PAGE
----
BATON ROUGE, La. – In case you missed it last week, the Times-Picayune reported that Danish Firm Vestas wants to build wind farms off the coast of Cameron and St. Mary parishes.
The story notes that with the proposed wind farms, the state is becoming a national leader in near-shore wind energy development.
See below for key excerpts:
ICYMI: Times-Picayune: Fifth wind farm bid makes Louisiana a national leader in near-shore wind energy development
By Tristan Baurick
July 2, 2023
BATON ROUGE, La. (NOLA.com) – With at least five wind farms now proposed for the waters off Louisiana, the state is quickly becoming a national leader for near-shore wind energy development.
“Louisiana is very much a first mover on this,” said Jenny Netherton, a program manager for the Southeastern Wind Coalition. “This is all kind of new, but Louisiana is one of the only states making it an option for developing in state waters.”
This month, global renewable energy firm Vestas began negotiations with the state for potential offshore wind farms near the coasts of Cameron and St. Mary parishes, according to records from the state Department of Natural Resources.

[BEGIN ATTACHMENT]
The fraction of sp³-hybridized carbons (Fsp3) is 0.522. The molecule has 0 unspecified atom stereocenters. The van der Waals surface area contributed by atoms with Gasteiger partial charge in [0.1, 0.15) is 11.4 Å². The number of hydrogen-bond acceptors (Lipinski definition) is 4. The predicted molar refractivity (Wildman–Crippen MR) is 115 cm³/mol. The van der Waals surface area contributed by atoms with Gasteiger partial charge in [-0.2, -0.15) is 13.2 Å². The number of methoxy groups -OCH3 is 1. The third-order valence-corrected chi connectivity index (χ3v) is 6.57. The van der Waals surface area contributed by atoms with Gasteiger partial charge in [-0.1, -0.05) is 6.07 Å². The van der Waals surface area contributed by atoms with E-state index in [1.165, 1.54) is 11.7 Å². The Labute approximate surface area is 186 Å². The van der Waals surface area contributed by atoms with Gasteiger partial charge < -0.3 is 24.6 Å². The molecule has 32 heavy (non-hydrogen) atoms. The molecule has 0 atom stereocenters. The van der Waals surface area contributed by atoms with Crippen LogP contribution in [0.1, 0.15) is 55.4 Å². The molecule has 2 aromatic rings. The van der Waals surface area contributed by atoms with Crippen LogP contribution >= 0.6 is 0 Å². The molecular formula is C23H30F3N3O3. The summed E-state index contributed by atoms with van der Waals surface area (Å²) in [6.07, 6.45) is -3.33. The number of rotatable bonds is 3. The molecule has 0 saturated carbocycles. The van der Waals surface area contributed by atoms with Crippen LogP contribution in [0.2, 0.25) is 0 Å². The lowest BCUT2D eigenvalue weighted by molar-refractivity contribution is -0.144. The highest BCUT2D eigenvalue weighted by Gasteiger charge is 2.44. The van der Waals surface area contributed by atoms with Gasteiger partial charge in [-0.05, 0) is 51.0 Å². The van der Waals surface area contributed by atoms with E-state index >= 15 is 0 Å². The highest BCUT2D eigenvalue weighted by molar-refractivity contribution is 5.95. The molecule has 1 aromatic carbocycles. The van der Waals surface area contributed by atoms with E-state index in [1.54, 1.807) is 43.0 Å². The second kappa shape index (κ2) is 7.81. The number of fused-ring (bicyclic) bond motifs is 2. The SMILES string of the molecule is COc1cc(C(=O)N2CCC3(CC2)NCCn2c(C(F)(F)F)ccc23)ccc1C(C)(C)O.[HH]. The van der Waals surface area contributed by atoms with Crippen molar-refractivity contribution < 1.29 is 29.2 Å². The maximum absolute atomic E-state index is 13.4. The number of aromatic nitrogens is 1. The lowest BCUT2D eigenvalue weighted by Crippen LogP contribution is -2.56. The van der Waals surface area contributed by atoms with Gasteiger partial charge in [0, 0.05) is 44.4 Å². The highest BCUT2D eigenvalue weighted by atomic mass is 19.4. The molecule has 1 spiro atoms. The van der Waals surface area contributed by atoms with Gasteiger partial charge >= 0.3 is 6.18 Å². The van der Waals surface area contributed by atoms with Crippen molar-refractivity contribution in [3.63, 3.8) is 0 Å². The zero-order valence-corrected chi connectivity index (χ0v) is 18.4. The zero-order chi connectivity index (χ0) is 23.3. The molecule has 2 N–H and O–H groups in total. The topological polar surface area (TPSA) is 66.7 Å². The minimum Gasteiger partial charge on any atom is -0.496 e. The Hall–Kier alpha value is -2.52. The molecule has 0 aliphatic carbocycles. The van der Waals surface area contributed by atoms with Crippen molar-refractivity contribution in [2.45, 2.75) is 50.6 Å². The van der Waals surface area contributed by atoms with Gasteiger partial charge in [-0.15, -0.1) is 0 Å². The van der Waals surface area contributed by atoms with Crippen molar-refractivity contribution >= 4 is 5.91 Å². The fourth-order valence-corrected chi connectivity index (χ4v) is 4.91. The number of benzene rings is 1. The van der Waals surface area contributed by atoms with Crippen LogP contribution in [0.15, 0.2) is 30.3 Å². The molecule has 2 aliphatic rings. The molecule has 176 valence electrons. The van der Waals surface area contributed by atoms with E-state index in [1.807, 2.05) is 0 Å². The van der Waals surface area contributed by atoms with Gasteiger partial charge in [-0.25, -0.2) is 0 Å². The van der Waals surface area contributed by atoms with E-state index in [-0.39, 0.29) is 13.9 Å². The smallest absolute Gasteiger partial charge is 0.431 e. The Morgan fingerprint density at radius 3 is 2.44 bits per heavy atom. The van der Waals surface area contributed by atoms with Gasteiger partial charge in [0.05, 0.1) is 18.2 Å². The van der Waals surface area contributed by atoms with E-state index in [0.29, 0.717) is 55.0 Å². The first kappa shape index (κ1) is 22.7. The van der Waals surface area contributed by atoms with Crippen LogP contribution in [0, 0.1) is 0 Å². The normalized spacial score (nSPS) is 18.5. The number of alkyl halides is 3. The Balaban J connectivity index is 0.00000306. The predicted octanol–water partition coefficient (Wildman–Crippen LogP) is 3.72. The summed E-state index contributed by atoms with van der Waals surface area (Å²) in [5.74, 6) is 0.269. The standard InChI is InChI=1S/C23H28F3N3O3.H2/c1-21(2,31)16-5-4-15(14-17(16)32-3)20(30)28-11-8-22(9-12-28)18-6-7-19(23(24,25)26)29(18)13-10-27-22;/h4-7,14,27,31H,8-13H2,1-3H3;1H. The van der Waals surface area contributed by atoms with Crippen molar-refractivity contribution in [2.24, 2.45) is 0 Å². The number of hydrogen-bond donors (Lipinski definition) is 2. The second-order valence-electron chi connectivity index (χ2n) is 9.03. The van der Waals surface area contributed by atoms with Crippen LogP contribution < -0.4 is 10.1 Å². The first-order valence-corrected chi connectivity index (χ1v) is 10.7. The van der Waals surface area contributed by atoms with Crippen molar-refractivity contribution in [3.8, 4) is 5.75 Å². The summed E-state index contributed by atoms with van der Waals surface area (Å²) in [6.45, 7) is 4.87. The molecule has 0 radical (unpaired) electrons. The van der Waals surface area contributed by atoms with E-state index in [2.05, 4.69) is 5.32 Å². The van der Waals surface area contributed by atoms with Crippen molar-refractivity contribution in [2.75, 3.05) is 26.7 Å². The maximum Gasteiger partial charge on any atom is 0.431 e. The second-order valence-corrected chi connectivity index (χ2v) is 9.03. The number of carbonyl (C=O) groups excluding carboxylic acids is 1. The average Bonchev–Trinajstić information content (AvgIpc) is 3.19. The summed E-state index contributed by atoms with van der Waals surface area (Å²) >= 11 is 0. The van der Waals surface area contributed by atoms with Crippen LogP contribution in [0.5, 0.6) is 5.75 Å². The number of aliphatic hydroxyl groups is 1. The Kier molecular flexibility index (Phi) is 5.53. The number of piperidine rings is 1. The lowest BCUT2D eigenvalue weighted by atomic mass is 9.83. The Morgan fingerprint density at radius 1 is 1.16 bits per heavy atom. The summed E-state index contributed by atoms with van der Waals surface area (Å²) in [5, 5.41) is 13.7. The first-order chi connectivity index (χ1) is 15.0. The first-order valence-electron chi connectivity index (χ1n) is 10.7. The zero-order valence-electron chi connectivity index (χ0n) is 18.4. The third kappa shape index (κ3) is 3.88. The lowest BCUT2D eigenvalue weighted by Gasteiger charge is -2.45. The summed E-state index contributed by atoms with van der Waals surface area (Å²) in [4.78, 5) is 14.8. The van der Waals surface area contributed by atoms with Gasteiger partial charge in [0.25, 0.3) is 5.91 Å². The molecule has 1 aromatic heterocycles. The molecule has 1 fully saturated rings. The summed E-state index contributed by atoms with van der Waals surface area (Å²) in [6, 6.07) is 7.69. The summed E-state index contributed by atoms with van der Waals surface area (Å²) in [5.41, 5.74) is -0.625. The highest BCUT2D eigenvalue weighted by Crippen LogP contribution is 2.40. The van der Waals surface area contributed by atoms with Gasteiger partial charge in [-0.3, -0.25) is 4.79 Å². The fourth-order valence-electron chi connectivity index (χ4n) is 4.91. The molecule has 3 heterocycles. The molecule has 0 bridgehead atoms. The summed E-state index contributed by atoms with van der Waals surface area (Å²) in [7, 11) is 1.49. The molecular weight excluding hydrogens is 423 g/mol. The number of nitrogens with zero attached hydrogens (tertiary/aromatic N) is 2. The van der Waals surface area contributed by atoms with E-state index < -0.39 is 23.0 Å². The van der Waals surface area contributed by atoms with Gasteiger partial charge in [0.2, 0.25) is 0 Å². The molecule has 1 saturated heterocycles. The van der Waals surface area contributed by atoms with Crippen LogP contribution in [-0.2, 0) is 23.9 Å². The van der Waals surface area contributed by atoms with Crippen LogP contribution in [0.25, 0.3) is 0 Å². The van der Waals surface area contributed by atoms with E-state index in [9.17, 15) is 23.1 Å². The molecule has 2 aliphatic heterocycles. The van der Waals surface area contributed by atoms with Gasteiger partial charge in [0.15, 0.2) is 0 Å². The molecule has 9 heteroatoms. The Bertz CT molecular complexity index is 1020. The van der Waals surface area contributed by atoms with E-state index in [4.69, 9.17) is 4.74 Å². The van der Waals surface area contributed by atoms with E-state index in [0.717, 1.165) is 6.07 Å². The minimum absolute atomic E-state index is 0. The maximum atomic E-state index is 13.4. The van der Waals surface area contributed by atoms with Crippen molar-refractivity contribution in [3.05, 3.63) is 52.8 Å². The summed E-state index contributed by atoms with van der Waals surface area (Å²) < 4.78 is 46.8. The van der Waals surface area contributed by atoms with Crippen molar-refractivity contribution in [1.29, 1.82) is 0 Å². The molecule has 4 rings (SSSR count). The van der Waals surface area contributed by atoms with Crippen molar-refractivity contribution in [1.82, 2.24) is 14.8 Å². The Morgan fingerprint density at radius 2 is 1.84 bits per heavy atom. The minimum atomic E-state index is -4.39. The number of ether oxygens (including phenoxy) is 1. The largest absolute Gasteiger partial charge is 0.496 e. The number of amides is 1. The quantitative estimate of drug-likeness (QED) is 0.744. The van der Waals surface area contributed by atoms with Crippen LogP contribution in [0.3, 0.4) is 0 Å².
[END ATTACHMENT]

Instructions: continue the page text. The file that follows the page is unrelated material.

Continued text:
The Danish company joins Mitsubishi-owned Diamond Offshore Wind and Kontiki Winds of Norway in offering proposals in recent weeks for wind farms in Louisiana waters, which extend about three miles from the coast.
Much of the recent growth in the U.S.’s nascent offshore wind industry has been in far-offshore federal waters, where wind speeds are greater. But Louisiana has attracted attention with a potentially speedier approval process, strong support from Gov. John Bel Edwards and little opposition from residents or other industries
“We already have a working coast in a way that a lot of other places don’t,” said Netherton, who is based in New Orleans. While other states have large coastal populations that may object to wind turbines cluttering their ocean views, “in Louisiana, we already see oil platforms from our coast.”
Bidding on the Gulf’s first federal offshore lease areas is expected to begin this summer or early fall, but permitting and other processes likely won’t allow construction until 2030.